Technical tour: Northerly Island Park Restoration
The 2-mile walking tour will be led by the U.S. Army Corps of Engineers, who was the lead agency for this fishery and ecosystem restoration project. Northerly Island was a 91-acre manmade peninsula dreamed up by Chicago's famous architect and planner Daniel H. Burhham, located on the shores of Lake Michigan, constructed in the 1920s adjacent to Chicago's Museum Campus and providing protection to Burnham Harbor Marina from wave action. This is the former site of the 1933 Chicago World's Fair, operated Meigs Field Airport for 50 years, and then used for passive recreation for 20 years. The tour will discuss the transition of this site to an urban park consisting of natural prairie and savanna, a 5-acre pond, shoreline stabilization, and strolling paths, along with providing year-round outdoor and environmental programs through the Chicago Park District.
Prior to this project, there was a paved bicycle path that meandered throughout the park and was surrounded by a prairie-like field that provided stop-over habitat for many species of migratory birds. The field consisted of a combination of invasive species and random native plants. In addition, much of the field was mowed and had little ecologic value. Aquatic resources in the project area are limited to the surrounding Lake Michigan. The perimeter of the project area is contained by revetment walls that provide a limited ecosystem with very few macrophytes and habitat niches for aquatic organisms to thrive. Overall, the southern portion of Northerly Island is providing limited ecosystem benefits and lowering the ecological integrity of the surrounding area. The project created 40 acres of coastal habitat.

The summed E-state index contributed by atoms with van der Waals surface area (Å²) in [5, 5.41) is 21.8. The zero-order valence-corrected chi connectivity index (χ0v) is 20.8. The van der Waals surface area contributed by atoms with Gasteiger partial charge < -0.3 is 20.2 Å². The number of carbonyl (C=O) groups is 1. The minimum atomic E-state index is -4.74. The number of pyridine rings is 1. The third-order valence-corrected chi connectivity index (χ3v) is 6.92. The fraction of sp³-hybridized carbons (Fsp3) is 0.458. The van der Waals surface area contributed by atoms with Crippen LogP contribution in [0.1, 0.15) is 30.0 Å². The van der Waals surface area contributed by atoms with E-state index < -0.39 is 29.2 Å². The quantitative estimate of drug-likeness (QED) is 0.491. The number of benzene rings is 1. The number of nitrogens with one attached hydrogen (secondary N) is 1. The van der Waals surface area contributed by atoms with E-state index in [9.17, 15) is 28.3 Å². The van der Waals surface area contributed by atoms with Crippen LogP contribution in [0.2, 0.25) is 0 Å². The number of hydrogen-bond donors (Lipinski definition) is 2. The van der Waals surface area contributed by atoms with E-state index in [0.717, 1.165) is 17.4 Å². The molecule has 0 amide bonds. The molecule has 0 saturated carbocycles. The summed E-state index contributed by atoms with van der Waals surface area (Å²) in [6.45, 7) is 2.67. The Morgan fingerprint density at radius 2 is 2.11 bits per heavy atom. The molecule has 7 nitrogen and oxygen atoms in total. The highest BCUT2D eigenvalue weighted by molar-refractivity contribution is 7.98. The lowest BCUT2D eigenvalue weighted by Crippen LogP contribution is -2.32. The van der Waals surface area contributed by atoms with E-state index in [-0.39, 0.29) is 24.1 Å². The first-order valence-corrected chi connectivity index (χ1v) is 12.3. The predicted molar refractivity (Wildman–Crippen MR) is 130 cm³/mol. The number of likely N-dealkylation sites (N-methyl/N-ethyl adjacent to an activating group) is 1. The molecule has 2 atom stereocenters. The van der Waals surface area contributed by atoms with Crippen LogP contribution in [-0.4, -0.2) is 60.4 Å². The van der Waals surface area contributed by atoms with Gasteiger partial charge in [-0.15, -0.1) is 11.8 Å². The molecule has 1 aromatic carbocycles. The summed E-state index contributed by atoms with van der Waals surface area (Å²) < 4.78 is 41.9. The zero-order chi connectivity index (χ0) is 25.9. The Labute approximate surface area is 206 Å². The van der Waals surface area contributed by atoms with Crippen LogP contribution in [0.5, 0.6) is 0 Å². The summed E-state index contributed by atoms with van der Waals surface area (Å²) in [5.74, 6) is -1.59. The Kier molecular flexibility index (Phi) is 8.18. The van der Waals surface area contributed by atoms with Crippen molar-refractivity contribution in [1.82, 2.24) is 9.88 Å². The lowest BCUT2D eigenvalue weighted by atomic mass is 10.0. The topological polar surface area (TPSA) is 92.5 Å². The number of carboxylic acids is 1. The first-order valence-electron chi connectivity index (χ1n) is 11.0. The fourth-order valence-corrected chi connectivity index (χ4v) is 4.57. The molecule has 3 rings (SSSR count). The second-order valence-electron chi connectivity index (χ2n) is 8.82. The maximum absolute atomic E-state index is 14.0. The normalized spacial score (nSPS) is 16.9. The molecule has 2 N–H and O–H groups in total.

These 40 acres of coastal habitat in southern Lake Michigan include 18 acres of oak savanna, 10 acres of mesic prairie, 3.3 acres of wet prairie, 2.2 acres of emergent marsh, 4.1 acres of pond, and 1.7 acres of lacustrine littoral habitat. The project greatly benefits habitat for a variety of migratory and resident bird species, fish, amphibians, reptiles, insects, and mammals. Specifically, the state threatened banded killifish (Fundulus diaphanous) and mudpuppy (Necturus maculosus) may benefit from this project. The mandatory operation and maintenance of this project by the Chicago Park District will ensure permanent long term sustainable benefits to these resources.
Please wear comfortable, closed-toe shoes. This tour will depart from the Hilton Chicago via mini bus, but you will be walking 2 miles once on site.
This ticket must be purchased in addition to full registration.
EB: $60 | ADV: $70 | ONS: $80